Lights out in Crimea after power cut off by attackers

People play cards by candle light in Simferopol. Crimea declared a state of emergency after its main electricity lines were blown up. Picture: Getty
People play cards by candle light in Simferopol. Crimea declared a state of emergency after its main electricity lines were blown up. Picture: Getty
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Residents of the Crimean peninsula stayed at home yesterday as they endured a life without electricity after an attack on the power supply by unidentified assailants left most of Crimea’s two million people in the dark.

The attackers blew up power pylons in neighbouring Ukraine, which still provides the vast majority of the peninsula’s electricity.

Street lights were off, a state of emergency declared and a curfew imposed as local government struggled to cope with a power shortage that left key installations and the emergency services relying on back-up generators.

Hospitals were also left dependent on generators but in some cases these only provided enough energy to keep operating theatres and intensive care units functioning.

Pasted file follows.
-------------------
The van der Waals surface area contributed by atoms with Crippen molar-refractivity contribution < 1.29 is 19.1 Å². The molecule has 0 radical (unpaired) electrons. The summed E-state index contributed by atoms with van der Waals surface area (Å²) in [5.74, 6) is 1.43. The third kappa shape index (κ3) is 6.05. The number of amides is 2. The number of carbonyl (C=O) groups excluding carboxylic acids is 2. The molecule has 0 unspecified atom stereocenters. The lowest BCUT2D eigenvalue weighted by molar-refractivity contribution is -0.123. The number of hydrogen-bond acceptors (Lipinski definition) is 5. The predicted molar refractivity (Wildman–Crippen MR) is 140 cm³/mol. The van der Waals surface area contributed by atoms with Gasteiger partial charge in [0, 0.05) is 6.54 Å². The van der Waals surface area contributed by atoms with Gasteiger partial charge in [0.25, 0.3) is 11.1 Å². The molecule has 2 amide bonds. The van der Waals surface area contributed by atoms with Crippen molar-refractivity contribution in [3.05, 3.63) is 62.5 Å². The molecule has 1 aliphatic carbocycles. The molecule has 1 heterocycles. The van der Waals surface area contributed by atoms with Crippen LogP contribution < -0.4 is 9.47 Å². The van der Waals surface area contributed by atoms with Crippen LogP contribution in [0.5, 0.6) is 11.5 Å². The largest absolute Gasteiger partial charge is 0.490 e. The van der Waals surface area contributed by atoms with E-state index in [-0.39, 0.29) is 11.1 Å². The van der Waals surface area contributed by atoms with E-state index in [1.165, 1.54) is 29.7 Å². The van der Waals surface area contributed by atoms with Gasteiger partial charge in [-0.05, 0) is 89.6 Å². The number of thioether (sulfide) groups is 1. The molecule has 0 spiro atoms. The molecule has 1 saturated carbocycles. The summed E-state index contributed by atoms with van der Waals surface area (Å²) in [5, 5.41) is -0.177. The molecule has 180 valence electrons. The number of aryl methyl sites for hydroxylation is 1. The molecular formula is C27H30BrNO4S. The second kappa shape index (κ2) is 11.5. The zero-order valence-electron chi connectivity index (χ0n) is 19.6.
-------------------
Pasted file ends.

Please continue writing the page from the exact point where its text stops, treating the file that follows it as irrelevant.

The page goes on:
Water supplies were also disrupted as the power cut knocked out pumping stations. The blackout came at time of renewed tensions between Ukraine and Russia, which occupied and annexed the Crimea last year and has been involved in the war in eastern Ukraine.

Arseniy Yatsenyuk, Ukraine’s prime minister, announced a temporary ban on the delivery of all goods to the peninsula.

The ban will heap more woe on Crimea’s beleaguered residents who were warned by regional leaders that the blackout and power shortages could last a month.

“Unfortunately, we must inform our residents that, most likely, this period will stretch on for a while,” Sergey Askyonov, the Crimean leader said.

“We believe that we must prepare for the worst, meaning December 22.”

Meanwhile Dmitry Peskov, the Kremlin’s spokesman, called for Ukraine to take “vigorous steps” to restore power.

Just who carried out the attack, now the subject of a police investigation, remains unclear but suspicion has fallen on Tartar activists.

Crimea’s small Tartar community has accused Russia of using repression since Moscow took over the peninsula. In response its leaders have instigated an unofficial blockade of Crimea from the Ukrainian side as a means of putting pressure on the Russian authorities.

Yesterday pro-Tartar and right-wing activists prevented engineering teams from repairing the downed pylons.